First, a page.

Category: Pharmacology & Therapeutics
Keywords: antipyretic, sepsis, fever (PubMed Search)
Fever occurs in 40% of patients with sepsis. Historically, there has been conflicting evidence of whether patient outcomes improve with antipyretic therapy.
A recent large meta-analysis assessed the effect of antipyretic therapy on mortality of critically ill septic patients. The analysis included 8 randomized studies (1,531 patients) and 8 observational studies (17,432 patients) that assessed mortality of septic patients with and without antipyretic therapy.
The authors found no difference in mortality at 28 days or during hospital admission. There was also no difference in shock reversal, heart rate, or minute ventilation.
As expected, they found a statistically significant reduction in posttreatment body temperature (-0.38°C, 95% IC -0.63 to -0.13) in patients who received antipyretic therapy. NSAIDs and cooling therapies were more effective than acetaminophen, however no agent or dosing information was provided and only one study included physical cooling therapies.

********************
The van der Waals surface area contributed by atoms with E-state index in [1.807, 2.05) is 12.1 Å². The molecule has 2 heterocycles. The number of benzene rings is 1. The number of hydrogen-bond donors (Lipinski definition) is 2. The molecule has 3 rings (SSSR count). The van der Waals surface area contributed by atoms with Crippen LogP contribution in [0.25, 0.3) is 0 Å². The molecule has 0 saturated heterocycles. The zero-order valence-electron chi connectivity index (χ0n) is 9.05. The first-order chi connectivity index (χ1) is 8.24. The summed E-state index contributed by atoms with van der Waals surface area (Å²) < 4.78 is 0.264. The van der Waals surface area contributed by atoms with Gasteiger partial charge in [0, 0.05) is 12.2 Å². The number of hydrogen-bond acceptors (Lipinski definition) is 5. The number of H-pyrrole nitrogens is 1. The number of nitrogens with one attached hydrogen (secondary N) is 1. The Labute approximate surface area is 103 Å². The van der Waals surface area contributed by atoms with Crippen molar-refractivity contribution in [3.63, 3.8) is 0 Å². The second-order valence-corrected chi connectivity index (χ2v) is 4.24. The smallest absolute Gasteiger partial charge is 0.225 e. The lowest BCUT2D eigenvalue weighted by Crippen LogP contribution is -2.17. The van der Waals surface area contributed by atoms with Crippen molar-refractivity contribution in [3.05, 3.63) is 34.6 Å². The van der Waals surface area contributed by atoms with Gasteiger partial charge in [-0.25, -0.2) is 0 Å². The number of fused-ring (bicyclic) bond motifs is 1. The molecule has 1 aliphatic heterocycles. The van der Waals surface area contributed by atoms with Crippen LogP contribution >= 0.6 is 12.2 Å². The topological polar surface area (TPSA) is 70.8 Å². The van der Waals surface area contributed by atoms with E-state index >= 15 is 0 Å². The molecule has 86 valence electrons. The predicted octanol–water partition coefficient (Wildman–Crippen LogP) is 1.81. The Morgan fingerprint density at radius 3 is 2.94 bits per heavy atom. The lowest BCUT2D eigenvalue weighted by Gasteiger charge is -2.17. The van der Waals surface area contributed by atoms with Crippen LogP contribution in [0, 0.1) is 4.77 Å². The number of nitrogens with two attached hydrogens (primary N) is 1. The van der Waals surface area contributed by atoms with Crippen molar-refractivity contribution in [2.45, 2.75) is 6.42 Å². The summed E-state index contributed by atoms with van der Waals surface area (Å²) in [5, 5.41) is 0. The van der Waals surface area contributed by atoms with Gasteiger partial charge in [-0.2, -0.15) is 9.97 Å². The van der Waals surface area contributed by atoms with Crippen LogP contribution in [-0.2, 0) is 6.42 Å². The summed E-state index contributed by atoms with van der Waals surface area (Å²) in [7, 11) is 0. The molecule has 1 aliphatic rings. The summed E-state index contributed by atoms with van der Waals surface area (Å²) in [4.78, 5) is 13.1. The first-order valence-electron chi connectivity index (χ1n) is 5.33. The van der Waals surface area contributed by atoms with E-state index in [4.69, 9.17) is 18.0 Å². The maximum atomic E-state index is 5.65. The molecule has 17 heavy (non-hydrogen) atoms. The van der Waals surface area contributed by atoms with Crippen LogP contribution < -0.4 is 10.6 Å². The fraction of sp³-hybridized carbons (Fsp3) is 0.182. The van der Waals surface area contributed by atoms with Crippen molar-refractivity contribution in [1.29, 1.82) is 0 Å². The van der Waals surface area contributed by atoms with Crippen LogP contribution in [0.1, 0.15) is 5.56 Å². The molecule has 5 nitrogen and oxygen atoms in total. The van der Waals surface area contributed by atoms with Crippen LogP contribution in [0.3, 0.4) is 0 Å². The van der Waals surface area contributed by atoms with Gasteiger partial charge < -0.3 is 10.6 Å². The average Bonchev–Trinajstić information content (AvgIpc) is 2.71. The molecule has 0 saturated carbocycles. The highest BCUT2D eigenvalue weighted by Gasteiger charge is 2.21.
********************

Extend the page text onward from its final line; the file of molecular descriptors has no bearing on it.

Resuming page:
Bottom Line: Antipyretic therapies do not reduce mortality in patients with sepsis, but they may improve patient comfort by reducing body temperature.
Drewry AM, et al. Antipyretic therapy in critically ill septic patients: a systematic review and meta-analysis. Crit Care Med 2017;45:806-813.